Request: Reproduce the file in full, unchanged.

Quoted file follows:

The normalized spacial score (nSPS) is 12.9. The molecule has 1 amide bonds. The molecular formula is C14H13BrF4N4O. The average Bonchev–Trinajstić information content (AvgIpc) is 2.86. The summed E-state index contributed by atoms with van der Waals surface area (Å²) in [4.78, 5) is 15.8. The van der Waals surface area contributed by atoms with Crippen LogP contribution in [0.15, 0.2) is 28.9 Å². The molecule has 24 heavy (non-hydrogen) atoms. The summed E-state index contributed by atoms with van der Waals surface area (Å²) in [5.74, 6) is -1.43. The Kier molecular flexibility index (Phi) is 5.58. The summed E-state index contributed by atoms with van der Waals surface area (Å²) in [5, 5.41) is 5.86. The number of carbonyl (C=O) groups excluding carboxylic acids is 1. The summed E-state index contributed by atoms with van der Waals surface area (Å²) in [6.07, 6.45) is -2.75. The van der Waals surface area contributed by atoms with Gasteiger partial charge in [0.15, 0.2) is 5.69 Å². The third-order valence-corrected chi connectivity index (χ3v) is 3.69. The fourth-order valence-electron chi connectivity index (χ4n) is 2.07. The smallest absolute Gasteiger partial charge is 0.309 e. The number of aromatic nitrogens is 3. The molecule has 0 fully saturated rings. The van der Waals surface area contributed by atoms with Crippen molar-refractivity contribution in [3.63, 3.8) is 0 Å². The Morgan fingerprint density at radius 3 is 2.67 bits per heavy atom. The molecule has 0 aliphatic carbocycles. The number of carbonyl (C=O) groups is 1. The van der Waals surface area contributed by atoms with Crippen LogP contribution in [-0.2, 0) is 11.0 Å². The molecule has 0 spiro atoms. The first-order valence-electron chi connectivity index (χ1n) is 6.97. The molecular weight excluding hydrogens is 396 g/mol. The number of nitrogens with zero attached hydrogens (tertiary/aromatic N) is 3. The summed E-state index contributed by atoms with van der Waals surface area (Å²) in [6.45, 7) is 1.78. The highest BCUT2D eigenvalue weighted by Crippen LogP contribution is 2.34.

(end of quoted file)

The normalized spacial score (nSPS) is 12.9. The molecule has 1 amide bonds. The molecular formula is C14H13BrF4N4O. The average Bonchev–Trinajstić information content (AvgIpc) is 2.86. The summed E-state index contributed by atoms with van der Waals surface area (Å²) in [4.78, 5) is 15.8. The van der Waals surface area contributed by atoms with Crippen LogP contribution in [0.15, 0.2) is 28.9 Å². The molecule has 24 heavy (non-hydrogen) atoms. The summed E-state index contributed by atoms with van der Waals surface area (Å²) in [5.74, 6) is -1.43. The Kier molecular flexibility index (Phi) is 5.58. The summed E-state index contributed by atoms with van der Waals surface area (Å²) in [5, 5.41) is 5.86. The number of carbonyl (C=O) groups excluding carboxylic acids is 1. The summed E-state index contributed by atoms with van der Waals surface area (Å²) in [6.07, 6.45) is -2.75. The van der Waals surface area contributed by atoms with Gasteiger partial charge in [0.15, 0.2) is 5.69 Å². The third-order valence-corrected chi connectivity index (χ3v) is 3.69. The fourth-order valence-electron chi connectivity index (χ4n) is 2.07. The smallest absolute Gasteiger partial charge is 0.309 e. The number of aromatic nitrogens is 3. The molecule has 0 fully saturated rings. The van der Waals surface area contributed by atoms with Crippen molar-refractivity contribution in [3.63, 3.8) is 0 Å². The Morgan fingerprint density at radius 3 is 2.67 bits per heavy atom. The molecule has 0 aliphatic carbocycles. The number of carbonyl (C=O) groups is 1. The van der Waals surface area contributed by atoms with Crippen LogP contribution in [-0.2, 0) is 11.0 Å². The molecule has 0 spiro atoms. The first-order valence-electron chi connectivity index (χ1n) is 6.97. The molecular weight excluding hydrogens is 396 g/mol. The number of nitrogens with zero attached hydrogens (tertiary/aromatic N) is 3. The summed E-state index contributed by atoms with van der Waals surface area (Å²) in [6.45, 7) is 1.78. The highest BCUT2D eigenvalue weighted by Crippen LogP contribution is 2.34.